SUSTAINING the motivation of people in the organization is like taking the bull by its horns. We often hear the saying, "What goes up, must come down." It is a fact that even the most highly motivated people can suddenly get unmotivated and see their high level of engagement suddenly plunge into very low depths. That is why the primary duty of leaders is to hold that peak performance at all times as well as ensure the dedication of people in the organization.
Today, the issue of motivation at work has become the subject of organization chatter including matters that prevent people from being productive.
Surely, stress and pressure from work has often been identified as the culprit, which was made worse by continuously working during the pandemic period. Another contributing factor to stress is having to adapt to the changing face of work. As Johnny C. Taylor Jr., the president of Society for Human Resource Management, puts it, "Remote work has caused severe burnout, Zoom fatigue, and made it harder for some workers to take breaks from home."
The heightened awareness on employees with diminished dedication to their work, which is largely caused by dissatisfaction and fatigue that yields inadequate performance and productivity, has led to the coining of the term "quiet quitters." One may not be aware that some people in the workplace are already on the path to becoming quiet quitters. Take for instance, the situation in schools, especially if, let us say, half of your instructors have already embraced the idea of just quitting quietly from their duties as educators, this would eventually lead to a number of problems that will ultimately affect both teaching and learning.
What does it mean to be a quiet quitter? This does not redound to an employee just quitting from work, but instead the employee has set certain boundaries at work and refuses to go above and beyond in the performance of his duties. "Could it be that 'quiet quitting' is an attitude or mindset that may be deemed revolutionary that tells us that this is how people should work or does it put an end to genuine dedication and hard work?" This question was posed by Aimee Picchi, a writer for CBS News upon interviewing CEOs. It seems that what people in organizations want now is to prioritize their overall well-being and preoccupations outside of work.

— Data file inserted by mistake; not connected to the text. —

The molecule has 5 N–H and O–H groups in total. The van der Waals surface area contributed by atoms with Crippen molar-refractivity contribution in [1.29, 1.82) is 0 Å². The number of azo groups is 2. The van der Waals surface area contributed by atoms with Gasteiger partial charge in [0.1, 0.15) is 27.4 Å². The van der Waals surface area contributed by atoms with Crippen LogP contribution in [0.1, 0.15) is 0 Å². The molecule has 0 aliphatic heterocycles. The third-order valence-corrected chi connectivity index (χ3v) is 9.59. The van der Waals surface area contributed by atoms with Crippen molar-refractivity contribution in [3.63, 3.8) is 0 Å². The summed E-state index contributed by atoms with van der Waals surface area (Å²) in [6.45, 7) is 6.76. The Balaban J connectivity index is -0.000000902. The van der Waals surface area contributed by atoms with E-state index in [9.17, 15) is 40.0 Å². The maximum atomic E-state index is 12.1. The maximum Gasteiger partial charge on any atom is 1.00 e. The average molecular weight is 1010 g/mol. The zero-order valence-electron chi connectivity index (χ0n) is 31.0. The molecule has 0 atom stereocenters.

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It may also be true that the idea of success today is being redefined by quiet quitters. When success is no longer about an employee's contribution, which used to serve as the metrics of the organization's meritocracy. It will now be more about one's personal criteria of success, which means having enough time for one's self, feeling less stressed and having more space for a variety of options, which are based on one's feelings, not anymore how the organization assesses their employees' productivity.
When we look at such a phenomenon, we can say it has actually become an organizational malady, because it benefits no one. If not suppressed early on, it can seep into organizational culture until it becomes a very undesirable part of the institution's culture, which breeds less efficient and less effective employees whose output may be described as lazy or mediocre. This is definitely bad for the organization. Also, people in the organization will lose their sense of duty and their passion for life and one's professionalism.
When employers push the red button on this brewing culture among people in the organization, it is clearly an admission of a symptom of a very serious condition. People have been through a lot in the previous years as a result of the pandemic, thus responding to people's needs in the institution goes beyond merely performing mostly routine and compliance tasks. People in the organization want to feel more intensified engagements, compassion at work and real understanding of their leaders who should do things like they really mean it.
Leaders communicating with impact and those who exhibit a renewed purpose, and a vision for individual members and collectively as an institution, is what is necessary in any organization now. The few years that have passed might have caused individuals to be disoriented and organizations need to be devoted again in engaging people in seeking higher pursuits. This would require raising the bar in terms of relationships that involve having the ear to willingly listen to employee concerns.
It is the desire of extraordinary leaders that their people walk the extra mile in their commitment to do their jobs well, but organization leaders must take the initiative to be the first to walk that extra mile for their people.
Jesus Jay Miranda, OP is an organization and leadership studies resource person. He teaches at the Graduate School of the University of Santo Tomas and the Department of Educational and Leadership Management of the Bro. Andrew Gonzalez, FSC-College of Education of De La Salle University-Manila. Contact him at [email protected]